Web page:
Those who’ve been following my journey would know that I’ve been pestered by a recurring knee ligament injury, and it was this that stopped me from riding the Pamir Highway in Tajikistan. So Kyrgyzstan’s Osh to Bishkek highway was in many ways my mountainous compensation, and as a single road it soon became one of my most enjoyable stretches of the trip.
The Bishkek-Osh road is a sequence of diverse landscapes compressed into one stretch of tarmac. It takes the cyclist over two 3000m-plus mountain passes, through the yawning Suusamyr Valley, around the immense Toktogul Reservoir, and down the deep Naryn River gorge and into the broad Fergana Valley. It is also the only road artery connecting Kyrgyzstan, and even now it experiences the odd snowfall, avalanches and rock falls which split the country in two.
The road began in Osh, which has just about zero left of its Silk Road history, but whose chaotic bazaars had a certain charm which made it hard to leave. I spent much of my day there with two English teachers, who took me to lunch to try the famous kymys, or fermented horses’ milk. The tangy sour taste was too strong for my palate, but it really is the drink of choice here in Kyrgyzstan one that I adapted to with time…
On my first night one of the more peculiar experiences occurred while being hosted by a family in a village; the oldest son woke me in the early hours of the morning to have a good old grope of my penis! This would clearly be called sexual assault back home, but being in a country where wife kidnapping is still common practice, I wasn’t too sure how to react. Zipping my sleeping bag all the way up and dashing off before the obligatory chai in the morning seemed to do the trick!
Kyrgyzstan is a land with over 90% of mountainous terrain and with a culture very much connected to its nomadic lifestyle. The rolling grassy hillsides are just beautiful, especially when a gliding eagle spans its wings and fly’s overhead.
My most dangerous experience was being stung by a wasp when descending along Naryn River. Overnight the sting from my left cheek swelled across my neck, and by the next day my airway was threatened. After gulping a cocktail of drugs I spent a day sleeping in a park in Kara-Kol next to a medical centre, and shaving to apply insect cream…
I rode for two days with a Swedish cyclist called Daniel. It was brilliant to share the long climbs together, but Daniel is a much stronger rider than me and had to hit the miles to reach his flight in Bishkek. So after two days of riding beyond my ability my right knee ligament again became extremely painful. I had to walk the final hour to reach the next town for dinner, and was forced to have a day off in a very uninspiring township. The knee made all the ascents near impossible for a couple days, and I was incapable of riding up the steep ascents in Lake Toktogul. Luckily on one day I was able to hold on to a back of a truck to take me to an elevation of over 3km! To check out Daniel’s blog click here.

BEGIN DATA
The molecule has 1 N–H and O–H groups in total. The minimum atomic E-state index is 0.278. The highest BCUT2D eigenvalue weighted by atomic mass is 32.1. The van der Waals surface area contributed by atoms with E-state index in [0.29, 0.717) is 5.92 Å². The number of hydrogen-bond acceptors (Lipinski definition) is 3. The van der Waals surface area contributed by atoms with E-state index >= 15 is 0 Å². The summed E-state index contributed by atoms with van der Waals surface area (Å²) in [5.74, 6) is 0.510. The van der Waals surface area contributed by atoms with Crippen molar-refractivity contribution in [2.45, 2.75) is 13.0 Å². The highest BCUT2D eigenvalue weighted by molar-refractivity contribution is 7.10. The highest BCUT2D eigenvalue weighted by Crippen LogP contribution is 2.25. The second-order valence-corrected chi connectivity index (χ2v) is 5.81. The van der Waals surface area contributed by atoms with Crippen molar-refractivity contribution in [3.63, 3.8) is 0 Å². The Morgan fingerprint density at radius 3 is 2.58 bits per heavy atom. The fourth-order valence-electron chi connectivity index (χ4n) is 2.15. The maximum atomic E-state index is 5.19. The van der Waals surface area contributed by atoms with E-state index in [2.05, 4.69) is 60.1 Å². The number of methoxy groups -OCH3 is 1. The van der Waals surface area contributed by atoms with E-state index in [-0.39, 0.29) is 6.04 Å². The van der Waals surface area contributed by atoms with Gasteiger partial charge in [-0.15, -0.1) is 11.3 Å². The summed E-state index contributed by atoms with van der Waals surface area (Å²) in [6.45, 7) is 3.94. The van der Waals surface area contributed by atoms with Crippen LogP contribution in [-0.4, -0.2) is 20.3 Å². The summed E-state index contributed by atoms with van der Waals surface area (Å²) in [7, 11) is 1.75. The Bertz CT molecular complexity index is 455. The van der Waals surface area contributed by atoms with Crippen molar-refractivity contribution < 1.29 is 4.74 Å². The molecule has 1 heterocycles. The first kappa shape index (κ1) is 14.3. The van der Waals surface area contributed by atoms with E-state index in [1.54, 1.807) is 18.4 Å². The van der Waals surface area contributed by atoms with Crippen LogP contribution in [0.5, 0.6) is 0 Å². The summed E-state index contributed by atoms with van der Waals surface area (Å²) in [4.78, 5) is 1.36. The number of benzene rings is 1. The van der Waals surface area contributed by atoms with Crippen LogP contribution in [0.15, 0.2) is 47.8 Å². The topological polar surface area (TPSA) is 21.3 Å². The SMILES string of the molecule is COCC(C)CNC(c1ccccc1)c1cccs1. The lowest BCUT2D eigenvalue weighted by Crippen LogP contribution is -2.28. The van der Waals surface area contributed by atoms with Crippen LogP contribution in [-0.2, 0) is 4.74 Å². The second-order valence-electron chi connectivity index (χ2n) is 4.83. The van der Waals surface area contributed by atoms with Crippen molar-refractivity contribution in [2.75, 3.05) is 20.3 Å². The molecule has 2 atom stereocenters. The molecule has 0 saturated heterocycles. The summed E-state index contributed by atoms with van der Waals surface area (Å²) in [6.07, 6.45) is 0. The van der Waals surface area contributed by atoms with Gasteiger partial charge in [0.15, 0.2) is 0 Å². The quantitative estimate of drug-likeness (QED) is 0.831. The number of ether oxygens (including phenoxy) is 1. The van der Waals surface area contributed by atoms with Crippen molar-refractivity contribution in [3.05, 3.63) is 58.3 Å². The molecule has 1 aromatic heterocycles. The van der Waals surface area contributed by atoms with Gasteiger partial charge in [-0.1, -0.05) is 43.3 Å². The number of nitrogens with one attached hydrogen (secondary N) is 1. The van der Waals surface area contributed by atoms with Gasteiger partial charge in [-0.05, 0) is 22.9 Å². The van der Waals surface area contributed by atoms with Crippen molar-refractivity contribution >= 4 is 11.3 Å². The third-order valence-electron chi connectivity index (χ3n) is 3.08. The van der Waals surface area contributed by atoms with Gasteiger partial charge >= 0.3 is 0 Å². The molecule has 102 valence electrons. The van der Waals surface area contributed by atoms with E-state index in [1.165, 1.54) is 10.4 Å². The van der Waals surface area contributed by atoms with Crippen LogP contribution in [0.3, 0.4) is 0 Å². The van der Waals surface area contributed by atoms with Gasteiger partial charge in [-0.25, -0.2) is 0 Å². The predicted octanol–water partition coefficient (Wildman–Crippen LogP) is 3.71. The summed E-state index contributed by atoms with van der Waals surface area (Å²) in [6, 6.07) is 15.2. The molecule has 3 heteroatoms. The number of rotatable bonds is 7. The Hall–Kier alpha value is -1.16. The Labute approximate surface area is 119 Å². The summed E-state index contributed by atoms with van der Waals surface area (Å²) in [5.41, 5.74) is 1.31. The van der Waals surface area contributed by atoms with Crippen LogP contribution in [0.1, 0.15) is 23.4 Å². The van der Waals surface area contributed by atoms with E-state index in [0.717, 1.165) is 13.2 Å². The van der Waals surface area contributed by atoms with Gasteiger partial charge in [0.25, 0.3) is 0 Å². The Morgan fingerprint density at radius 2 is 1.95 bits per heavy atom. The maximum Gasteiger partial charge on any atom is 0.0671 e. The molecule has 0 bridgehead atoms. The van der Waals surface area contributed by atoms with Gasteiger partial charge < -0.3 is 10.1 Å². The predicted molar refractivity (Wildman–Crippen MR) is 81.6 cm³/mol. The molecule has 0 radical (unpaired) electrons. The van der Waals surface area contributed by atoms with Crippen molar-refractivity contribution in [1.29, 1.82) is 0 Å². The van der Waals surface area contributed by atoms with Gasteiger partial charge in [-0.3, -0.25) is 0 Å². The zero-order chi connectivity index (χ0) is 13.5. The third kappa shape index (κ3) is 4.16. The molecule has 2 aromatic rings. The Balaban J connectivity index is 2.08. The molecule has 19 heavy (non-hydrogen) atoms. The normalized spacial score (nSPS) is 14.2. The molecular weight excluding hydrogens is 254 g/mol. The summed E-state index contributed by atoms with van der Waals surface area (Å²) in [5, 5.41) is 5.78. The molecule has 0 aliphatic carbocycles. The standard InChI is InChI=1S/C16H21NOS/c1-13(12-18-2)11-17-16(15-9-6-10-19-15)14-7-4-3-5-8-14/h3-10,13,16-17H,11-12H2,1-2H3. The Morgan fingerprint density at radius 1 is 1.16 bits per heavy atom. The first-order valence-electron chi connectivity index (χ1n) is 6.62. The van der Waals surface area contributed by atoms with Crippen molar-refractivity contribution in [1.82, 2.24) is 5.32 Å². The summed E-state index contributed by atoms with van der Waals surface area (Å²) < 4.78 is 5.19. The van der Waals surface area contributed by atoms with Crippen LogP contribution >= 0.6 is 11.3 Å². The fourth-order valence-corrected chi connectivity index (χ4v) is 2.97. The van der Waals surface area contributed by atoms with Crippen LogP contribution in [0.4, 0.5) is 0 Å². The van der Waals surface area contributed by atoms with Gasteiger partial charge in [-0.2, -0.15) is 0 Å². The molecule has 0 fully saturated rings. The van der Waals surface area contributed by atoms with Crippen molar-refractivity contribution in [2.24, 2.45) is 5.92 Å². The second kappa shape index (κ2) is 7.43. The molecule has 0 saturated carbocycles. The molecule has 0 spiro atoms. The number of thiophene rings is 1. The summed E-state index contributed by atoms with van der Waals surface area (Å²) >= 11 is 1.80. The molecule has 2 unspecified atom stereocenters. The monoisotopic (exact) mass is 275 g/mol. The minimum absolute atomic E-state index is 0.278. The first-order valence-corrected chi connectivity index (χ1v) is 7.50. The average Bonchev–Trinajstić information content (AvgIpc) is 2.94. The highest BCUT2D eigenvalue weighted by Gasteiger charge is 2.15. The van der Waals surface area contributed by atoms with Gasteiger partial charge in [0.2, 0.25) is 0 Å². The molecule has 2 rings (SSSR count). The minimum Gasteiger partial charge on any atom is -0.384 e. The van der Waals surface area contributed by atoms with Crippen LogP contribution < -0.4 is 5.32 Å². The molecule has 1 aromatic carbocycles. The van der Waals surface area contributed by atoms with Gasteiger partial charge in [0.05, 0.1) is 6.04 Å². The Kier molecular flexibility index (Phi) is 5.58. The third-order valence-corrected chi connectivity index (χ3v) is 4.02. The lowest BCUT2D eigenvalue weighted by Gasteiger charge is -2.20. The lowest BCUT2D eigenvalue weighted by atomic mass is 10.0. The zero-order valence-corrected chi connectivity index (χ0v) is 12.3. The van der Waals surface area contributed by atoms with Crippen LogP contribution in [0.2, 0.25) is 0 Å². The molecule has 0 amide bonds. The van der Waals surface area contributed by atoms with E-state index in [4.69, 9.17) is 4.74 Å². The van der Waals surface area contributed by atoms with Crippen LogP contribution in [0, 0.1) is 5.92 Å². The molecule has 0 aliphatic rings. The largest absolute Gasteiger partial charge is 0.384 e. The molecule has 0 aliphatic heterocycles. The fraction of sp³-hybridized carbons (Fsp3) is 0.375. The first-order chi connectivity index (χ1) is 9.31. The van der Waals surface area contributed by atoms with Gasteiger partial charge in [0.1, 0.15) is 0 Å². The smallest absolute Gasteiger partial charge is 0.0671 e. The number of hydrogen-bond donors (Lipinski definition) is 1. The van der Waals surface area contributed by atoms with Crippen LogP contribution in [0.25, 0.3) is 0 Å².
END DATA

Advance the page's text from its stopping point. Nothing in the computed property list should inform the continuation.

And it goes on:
I crossed three mountain ranges, all of which have peaks of well over four kilometres above sea level. My favourite place was Suusamyr Valley, which is scattered with traditional Kyrgyz yurts and herds of horses. On one evening ascending from Ala-Bel Pass I took refuge in a family’s yurt, joining them for a dinner and plenty of drinks of kymys. I also spent much of the evening manually helping to ferment the horses’ milk! Despite being mid-June I woke to falling snow, making the community of yurts even more beautiful amongst the sloping mountains…
I had to pass through perhaps the most treacherous tunnel in the world; the Soviet-era tunnel on Too-Asuu Pass has had many casualties due to carbon monoxide poisoning, and on either side of its 2564 metres are security and medical teams waiting in anticipation of the next accident! I anxiously donned my balaclava, and coughing through the thick exhaust and whirling from side to side to avoid the deep potholes I made it out safely on the other side, enjoying my reward of a 50km descent.
This week I have stayed in the Kyrgyzstan capital of Bishkek for some R&R. During this time I’ve been able to process the Chinese and Kazakhstan visas, which is my last major bureaucratic hurdle before the more visa-friendly countries of Southeast Asia. Receiving the Chinese visa was a great relief, and by all accounts I’ll have a plethora of environmental and cultural challenges in a month’s time in Western China.
While in Bishkek I have been staying with Couchsurfing hosts, giving me a much needed social break off the bike. It’s always a fantastic experience to stay in locals homes instead of a lonely hotel room, and in one apartment I’m staying with long term travellers from around the world. Two of my hosts are also travelling with their bikes and sharing their journeys online; please take the time to check out Will’s and Laurens’ websites.
I was lucky to have a couple traveling Polish doctor’s stay at my hosts home, and I was quickly diagnosed with a parasite and prescribed a week of antibiotics. I hope the drugs will do the trick, although it meant no beer for a week.
Like myself, Laurens loves to ride bikes…
The architecture in Bishkek is really interesting. Historically it is very much a Russian city, and the communist architecture blocks are an aesthetic monstrosity which I’ve come to somehow appreciate. It is also interesting to see how this nation, created by the Soviets in the 1920’s, are now redefining themselves since the fall of communism. In the tiny city-center the statue of Lenin has been quietly relocated for the mythical figure of Manas.
To check out all my images of Kyrgyzstan follow this link!